Rollinia emarginata Schltdl.

  • Authority

    Maas, Paulus J. M., et al. 1992. Rollinia. Fl. Neotrop. Monogr. 57: 1-188. (Published by NYBG Press)

  • Family


  • Scientific Name

    Rollinia emarginata Schltdl.

  • Type

    Type: Brasil. Without precise location ("Brasilia meridionalis"), (fl), Sellow 4899 (lectotype, B: selected here); ibidem, (fr), Sellow 2137 (syntype, B, not seen: photographs in F, GH, MO, NY); ibidem, (fl, fr) Sellow 5866 (syntypes, B, GH), (st); ibidem, Sellow s.n. (syntype, L); ibidem, (fl), Sellow s.n. (syntypes, G, LE). In the original description Schlechtendal indicated that he had studied several collections by Sellow ("In Brasilia meridionali pluribus legit locis Sellowius.").

  • Synonyms

    Rollinia rugulosa Schltdl., Rollinia salicifolia Schltdl., Rollinia glaucescens Miq., Rollinia sonderiana Walp., Rollinia longifolia var. paraguariensis Chodat, Rollinia hassleriana R.E.Fr., Rollinia intermedia R.E.Fr., Rollinia longipetala R.E.Fr., Rollinia rugulosa subsp. australis R.E.Fr., Rollinia occidentalis R.E.Fr., Rollinia glaziovii R.E.Fr., Rollinia emarginata var. longipetala (R.E.Fr.) R.E.Fr., Rollinia hassleriana var. vestita R.E.Fr., Rollinia sonderiana Walp.

  • Description

    Species Description - Shrub or tree, 1-20 m tall and to 50 cm in diam. Leafy twigs and petioles densely to sparsely covered with appressed, white (to pale brown), simple hairs 0.1-0.5 mm long, soon becoming glabrous. Petioles 2-15 mm long, 0.5-1 mm in diam. Lamina ovate, obovate, narrowly elliptic, or circular, 1-14(-18) cm long, 1-9 cm wide, membranaceous to chartaceous, green (mostly), to brown above, pale glaucous to greyish-green (mostly), to pale brown below, sparsely covered with white (to pale brown), appressed, simple hairs to 0.5 mm long, to glabrous above, sparsely covered with white, appressed, simple hairs to 0.5 mm long, to almost glabrous below, base acute to obtuse, apex acute, acuminate, or obtuse (to emarginate); secondary veins curved to straight, 3-18 on either side of primary vein, occasionally with mostly short intersecondaries, angles with primary vein 50-70°, smallest distance between loops and margin 0.5-2 mm, often with secondary arches, tertiary veins 4-7 per intercosta, (weakly) percurrent to reticulate. Domatia absent. Inflorescences leaf-opposed, occasionally appearing axillary due to extreme reduction of lateral shoots, 1-3-flowered, pedicels, outer side of bracts, sepals and petals densely to sparsely covered with appressed, white, simple hairs 0.1-0.4 mm long, inner side of bracts, sepals and petals glabrous. Peduncles 0-1 mm long, 0.5-1 mm in diam., fruiting peduncles to 2.5 mm in diam. Pedicels (5-) 10-25(-35) mm long, 0.5-1.5 mm in diam., fruiting pedicels to 2.5 mm in diam. Bracts deltate to triangular, 0.3-1.5(-2) mm long, upper bract basal (or possibly missing) or inserted up to 2/3 (or slightly more) of the pedicel. Flowers green, maturing yellow or creamy, fragrant in vivo. Sepals free, patent, elliptic to deltate, 0.8-3 mm long, 1.3-3.8 mm wide, obtuse to acuminate. Corolla tube 3.5-4 mm high, 3-6 mm in diam., wings obovate to broadly obovate, horizontal to ascending, 5-18 mm long, 3-16 mm high, 0.5-1 mm thick, index = 1-1.5. Fruit broadly ellipsoid, globose, or depressed globose, 1-4 cm in diam., green, maturing yellow in vivo, black, sometimes with glaucous hue when dry, composed of 15-50 carpels, areoles pulvinate to almost flat and indistinct, without apicule or occasionally with weak apicule in upper half, 5-10 mm at the base, apicule (when present) obtuse, 2-3 mm high, surface verrucose; wall 1-3 mm thick. Rarely fruit composed of carpels connate up to about halfway (Fig. N, O), carpels 5-6 mm high, 3-5 mm in diam. See also the discussion. Seeds obovoid, 615 × 3-7 mm. Chromosome number: 2n= 14.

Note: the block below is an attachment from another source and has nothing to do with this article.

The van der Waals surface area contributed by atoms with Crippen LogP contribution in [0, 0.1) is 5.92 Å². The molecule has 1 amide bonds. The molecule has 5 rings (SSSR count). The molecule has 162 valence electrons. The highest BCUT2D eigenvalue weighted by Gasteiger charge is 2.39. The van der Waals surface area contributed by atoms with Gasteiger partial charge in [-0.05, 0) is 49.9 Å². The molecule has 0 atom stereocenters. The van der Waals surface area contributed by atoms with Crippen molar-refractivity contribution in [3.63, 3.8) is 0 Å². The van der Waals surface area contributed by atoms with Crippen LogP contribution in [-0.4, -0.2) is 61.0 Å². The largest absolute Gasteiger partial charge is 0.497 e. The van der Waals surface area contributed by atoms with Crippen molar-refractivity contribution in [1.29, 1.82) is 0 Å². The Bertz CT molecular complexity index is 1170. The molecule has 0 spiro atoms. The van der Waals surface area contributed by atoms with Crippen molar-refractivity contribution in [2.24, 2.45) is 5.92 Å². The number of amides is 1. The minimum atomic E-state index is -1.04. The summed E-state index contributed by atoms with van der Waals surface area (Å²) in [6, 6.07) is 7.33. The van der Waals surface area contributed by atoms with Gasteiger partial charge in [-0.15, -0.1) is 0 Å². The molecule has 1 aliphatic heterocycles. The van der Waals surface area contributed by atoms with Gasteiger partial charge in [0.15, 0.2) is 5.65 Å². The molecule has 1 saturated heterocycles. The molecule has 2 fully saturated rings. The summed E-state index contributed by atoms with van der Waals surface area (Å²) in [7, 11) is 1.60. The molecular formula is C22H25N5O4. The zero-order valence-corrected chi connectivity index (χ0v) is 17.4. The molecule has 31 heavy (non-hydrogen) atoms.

• Discussion

    Eight species were included by Fries (1934) in Sect. Rolliniella, viz., R. emarginata, R. glaziovii', R. hassleriana, R. occidentalis, R. rugulosa, R. salicifolia, and R. ulei. Fries observed the variability of the wing shape even within species. His description of the wings in the section runs as follows: "Wings of petals flat, discshaped, not thickened, rounded, obovate, or cuneate, narrowed toward the base." He was unable to use this character for classificatory purposes in this section. On the other hand, Fries emphasized the importance of fruit shape in this regard, at the same time admitting that he had good fruit material of only four species, and incompletely developed fruit(s) of a fifth species, out of eight. Leaf shape, he noticed, also proved variable, and therefore was not sufficient to distinguish species by either.